After getting two samples each of lake water and deep aquifer water, I started testing using two different methods. I used the BART test tubes and the agar plate tests to measure the biological activity of Pseudomonas flourescens and aerobic bacteria in both lake water and deep aquifer water.

For each BART tube, I used similar instructions:

  1. Remove the inner tube from the outer tube.
  2. Fill the inner tube with sample until the level reaches the fill line (15 mL). After removing the cap for the inner tube, set it down on a clean surface to avoid contamination, as shown in Figure 3.
  3. Tightly screw the cap back on the inner tube. Return the inner tube to the outer tube and screw outer cap on tightly. Without shaking, let the medium dissolve slowly and the ball rise at its own speed.

Each test had a reaction that must occur in a certain number of days for the bacteria growth to be positive.

For the agar plates, I used similar instructions:

Figure 4


  1. Centrifuge water samples at 1,759 rotations per minute for 5 minutes.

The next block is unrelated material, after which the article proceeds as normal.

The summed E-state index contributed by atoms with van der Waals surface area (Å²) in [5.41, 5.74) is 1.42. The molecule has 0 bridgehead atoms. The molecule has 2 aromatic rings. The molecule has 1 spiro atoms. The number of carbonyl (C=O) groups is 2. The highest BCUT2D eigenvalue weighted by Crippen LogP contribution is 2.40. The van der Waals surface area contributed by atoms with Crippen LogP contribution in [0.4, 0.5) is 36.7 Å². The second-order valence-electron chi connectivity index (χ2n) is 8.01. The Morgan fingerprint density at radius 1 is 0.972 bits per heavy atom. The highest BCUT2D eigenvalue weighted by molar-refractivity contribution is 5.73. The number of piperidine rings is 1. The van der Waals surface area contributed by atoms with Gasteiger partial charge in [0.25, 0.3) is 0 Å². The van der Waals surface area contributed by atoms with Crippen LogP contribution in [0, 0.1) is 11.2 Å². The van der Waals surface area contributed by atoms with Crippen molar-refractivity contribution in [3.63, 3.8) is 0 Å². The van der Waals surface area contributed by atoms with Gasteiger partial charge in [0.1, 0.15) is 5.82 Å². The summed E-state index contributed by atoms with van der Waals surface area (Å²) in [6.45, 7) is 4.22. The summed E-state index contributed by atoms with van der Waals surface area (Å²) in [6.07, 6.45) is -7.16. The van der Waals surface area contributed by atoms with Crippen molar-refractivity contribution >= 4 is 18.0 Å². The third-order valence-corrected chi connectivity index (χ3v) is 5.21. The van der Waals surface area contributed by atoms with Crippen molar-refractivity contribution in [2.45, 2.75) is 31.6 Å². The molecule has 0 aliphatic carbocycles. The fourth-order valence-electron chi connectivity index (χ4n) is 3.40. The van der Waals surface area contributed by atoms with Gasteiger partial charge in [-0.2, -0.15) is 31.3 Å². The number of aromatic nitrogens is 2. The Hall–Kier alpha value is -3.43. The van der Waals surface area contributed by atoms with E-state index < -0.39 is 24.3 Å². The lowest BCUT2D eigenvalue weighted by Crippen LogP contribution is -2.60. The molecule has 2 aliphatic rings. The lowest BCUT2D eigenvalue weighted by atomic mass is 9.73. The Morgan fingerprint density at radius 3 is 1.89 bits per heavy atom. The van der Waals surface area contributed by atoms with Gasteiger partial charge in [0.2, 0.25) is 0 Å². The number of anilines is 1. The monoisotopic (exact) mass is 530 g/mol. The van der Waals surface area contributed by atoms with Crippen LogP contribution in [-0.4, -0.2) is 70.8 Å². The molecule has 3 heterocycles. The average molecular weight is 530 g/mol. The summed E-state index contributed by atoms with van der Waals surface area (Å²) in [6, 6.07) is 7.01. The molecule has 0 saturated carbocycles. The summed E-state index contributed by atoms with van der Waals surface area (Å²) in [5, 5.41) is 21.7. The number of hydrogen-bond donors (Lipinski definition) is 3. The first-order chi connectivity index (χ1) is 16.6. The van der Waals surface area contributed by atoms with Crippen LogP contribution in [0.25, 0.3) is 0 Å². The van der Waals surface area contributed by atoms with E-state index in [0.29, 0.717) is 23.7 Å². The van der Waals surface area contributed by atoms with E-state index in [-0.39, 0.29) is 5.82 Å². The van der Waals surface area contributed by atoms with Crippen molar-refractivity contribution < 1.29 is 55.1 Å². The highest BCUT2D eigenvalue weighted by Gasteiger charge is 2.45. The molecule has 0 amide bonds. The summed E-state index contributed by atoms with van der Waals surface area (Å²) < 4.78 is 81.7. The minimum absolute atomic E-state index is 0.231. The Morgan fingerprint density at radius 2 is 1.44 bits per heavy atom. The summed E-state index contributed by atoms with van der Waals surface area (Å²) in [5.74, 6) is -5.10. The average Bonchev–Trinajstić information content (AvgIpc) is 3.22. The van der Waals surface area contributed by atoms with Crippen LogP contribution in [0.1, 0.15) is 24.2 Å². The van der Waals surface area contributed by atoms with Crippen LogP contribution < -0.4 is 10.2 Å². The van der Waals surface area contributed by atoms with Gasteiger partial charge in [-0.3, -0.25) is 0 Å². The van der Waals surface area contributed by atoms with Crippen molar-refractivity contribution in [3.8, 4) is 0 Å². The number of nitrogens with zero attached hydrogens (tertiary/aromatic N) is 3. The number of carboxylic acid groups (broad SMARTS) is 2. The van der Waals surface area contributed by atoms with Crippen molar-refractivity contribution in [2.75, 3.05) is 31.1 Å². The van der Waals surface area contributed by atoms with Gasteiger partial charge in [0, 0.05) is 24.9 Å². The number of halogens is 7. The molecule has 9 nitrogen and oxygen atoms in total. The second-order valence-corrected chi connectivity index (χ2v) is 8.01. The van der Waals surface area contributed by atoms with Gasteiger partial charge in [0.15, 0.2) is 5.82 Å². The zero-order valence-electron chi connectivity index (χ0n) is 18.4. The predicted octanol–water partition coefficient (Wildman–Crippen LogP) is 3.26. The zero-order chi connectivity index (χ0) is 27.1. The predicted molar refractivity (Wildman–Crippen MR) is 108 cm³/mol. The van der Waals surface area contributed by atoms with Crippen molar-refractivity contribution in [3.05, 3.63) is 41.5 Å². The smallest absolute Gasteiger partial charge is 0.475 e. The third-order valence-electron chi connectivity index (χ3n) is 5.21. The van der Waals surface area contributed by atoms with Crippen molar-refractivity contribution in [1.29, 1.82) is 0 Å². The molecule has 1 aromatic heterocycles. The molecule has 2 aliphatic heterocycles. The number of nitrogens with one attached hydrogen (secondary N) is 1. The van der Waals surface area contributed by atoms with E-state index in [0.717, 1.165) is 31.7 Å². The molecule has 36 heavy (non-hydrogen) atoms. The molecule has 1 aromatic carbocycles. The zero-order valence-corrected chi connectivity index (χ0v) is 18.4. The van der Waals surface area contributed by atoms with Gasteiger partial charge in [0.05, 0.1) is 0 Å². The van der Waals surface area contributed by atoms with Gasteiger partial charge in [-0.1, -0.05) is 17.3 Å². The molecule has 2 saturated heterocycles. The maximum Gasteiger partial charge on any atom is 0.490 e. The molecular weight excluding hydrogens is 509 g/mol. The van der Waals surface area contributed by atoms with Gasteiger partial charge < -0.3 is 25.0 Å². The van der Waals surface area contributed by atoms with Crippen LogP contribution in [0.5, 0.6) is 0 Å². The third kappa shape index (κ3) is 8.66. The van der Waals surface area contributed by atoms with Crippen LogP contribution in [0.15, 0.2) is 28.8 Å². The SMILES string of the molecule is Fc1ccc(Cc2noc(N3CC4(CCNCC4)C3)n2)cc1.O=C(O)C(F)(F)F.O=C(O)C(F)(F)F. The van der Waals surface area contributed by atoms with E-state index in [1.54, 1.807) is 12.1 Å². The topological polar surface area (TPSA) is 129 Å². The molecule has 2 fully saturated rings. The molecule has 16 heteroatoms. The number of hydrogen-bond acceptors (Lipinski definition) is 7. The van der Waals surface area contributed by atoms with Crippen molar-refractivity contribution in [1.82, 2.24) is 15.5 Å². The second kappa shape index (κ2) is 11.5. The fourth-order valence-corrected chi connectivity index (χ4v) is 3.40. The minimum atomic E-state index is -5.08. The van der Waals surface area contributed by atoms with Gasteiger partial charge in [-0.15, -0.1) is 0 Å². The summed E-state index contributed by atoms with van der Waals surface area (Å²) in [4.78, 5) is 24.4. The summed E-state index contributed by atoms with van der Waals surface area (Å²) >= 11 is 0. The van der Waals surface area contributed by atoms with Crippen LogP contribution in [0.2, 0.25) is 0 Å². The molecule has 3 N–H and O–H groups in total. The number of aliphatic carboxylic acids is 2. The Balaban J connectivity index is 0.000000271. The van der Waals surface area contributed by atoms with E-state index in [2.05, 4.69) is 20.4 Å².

2. Decant and discard the top fluid.
  3. Use sterile premade blood agar and McKonkey medium agar plates.
  4. Use a sterile, calibrated, disposable loop to collect and streak the sediment of centrifuged samples across the plates.
  5. Incubate overnight at 35ºC.

To get the results, I had to count the number of colonies and multiply them by 100 to get the CFU/mL. Using a sterile multi-pipette, I removed the colonies from the plates and moved them into a saline broth. This broth was then poured into an analyzer plate, as shown in Figure 4, and placed into a Siemens WalkAway Computer Analyzer overnight. It generated the report with antibiotic sensitivity.

Results
The results obtained from the BART kits and agar plates are presented in the following figures and tables. 

Agar Plating Results

Figure 5


In Table 1, I graphed the results from the BART test tubes. The lake water had the most CFU/mL of Pseudomonas fluorescens, and the deep aquifer water had a bit less. In Figure 5, the distilled water turned blue while the others remained yellow. This happened because the distilled water had no trace of Pseudomonas fluorescens.

 

 

 

 

 

Table 1